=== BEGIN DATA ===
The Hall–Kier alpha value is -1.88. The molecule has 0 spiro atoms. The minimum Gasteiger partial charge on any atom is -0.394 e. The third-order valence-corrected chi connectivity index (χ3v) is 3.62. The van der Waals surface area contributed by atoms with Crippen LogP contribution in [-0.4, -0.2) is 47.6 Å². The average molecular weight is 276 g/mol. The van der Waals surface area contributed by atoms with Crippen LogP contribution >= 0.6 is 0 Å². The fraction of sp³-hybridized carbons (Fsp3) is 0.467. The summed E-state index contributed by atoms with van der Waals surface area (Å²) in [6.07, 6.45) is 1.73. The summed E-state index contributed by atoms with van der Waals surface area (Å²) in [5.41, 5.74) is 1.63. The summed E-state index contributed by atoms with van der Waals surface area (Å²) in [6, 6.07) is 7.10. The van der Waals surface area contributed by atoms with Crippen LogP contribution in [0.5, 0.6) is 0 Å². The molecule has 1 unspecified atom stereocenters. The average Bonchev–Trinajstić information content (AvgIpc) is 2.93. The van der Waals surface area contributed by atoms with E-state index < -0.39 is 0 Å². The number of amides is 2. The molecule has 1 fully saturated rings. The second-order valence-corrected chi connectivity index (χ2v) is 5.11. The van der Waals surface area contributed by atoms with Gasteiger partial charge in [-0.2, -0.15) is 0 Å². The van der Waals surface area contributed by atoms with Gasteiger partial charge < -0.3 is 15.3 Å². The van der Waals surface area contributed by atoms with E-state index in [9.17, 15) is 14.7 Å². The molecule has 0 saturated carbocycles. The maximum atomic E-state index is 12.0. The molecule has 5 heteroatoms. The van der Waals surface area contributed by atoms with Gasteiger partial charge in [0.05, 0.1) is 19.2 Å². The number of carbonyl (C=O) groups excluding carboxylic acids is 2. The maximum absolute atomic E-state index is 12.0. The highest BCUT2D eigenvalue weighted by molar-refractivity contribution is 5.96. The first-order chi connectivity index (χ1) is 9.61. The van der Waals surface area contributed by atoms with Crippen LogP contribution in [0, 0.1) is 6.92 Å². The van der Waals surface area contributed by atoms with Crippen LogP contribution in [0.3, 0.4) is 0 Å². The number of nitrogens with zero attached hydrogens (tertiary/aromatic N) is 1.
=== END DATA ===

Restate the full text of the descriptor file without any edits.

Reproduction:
The Hall–Kier alpha value is -1.88. The molecule has 0 spiro atoms. The minimum Gasteiger partial charge on any atom is -0.394 e. The third-order valence-corrected chi connectivity index (χ3v) is 3.62. The van der Waals surface area contributed by atoms with Crippen LogP contribution in [-0.4, -0.2) is 47.6 Å². The average molecular weight is 276 g/mol. The van der Waals surface area contributed by atoms with Crippen LogP contribution >= 0.6 is 0 Å². The fraction of sp³-hybridized carbons (Fsp3) is 0.467. The summed E-state index contributed by atoms with van der Waals surface area (Å²) in [6.07, 6.45) is 1.73. The summed E-state index contributed by atoms with van der Waals surface area (Å²) in [5.41, 5.74) is 1.63. The summed E-state index contributed by atoms with van der Waals surface area (Å²) in [6, 6.07) is 7.10. The van der Waals surface area contributed by atoms with Crippen LogP contribution in [0.5, 0.6) is 0 Å². The molecule has 1 unspecified atom stereocenters. The average Bonchev–Trinajstić information content (AvgIpc) is 2.93. The van der Waals surface area contributed by atoms with E-state index < -0.39 is 0 Å². The number of amides is 2. The molecule has 1 fully saturated rings. The second-order valence-corrected chi connectivity index (χ2v) is 5.11. The van der Waals surface area contributed by atoms with Gasteiger partial charge in [-0.2, -0.15) is 0 Å². The van der Waals surface area contributed by atoms with Gasteiger partial charge < -0.3 is 15.3 Å². The van der Waals surface area contributed by atoms with E-state index in [9.17, 15) is 14.7 Å². The molecule has 0 saturated carbocycles. The maximum atomic E-state index is 12.0. The molecule has 5 heteroatoms. The van der Waals surface area contributed by atoms with Gasteiger partial charge in [0.05, 0.1) is 19.2 Å². The number of carbonyl (C=O) groups excluding carboxylic acids is 2. The maximum absolute atomic E-state index is 12.0. The highest BCUT2D eigenvalue weighted by molar-refractivity contribution is 5.96. The first-order chi connectivity index (χ1) is 9.61. The van der Waals surface area contributed by atoms with Crippen LogP contribution in [0, 0.1) is 6.92 Å². The van der Waals surface area contributed by atoms with Crippen LogP contribution in [0.3, 0.4) is 0 Å². The number of nitrogens with zero attached hydrogens (tertiary/aromatic N) is 1.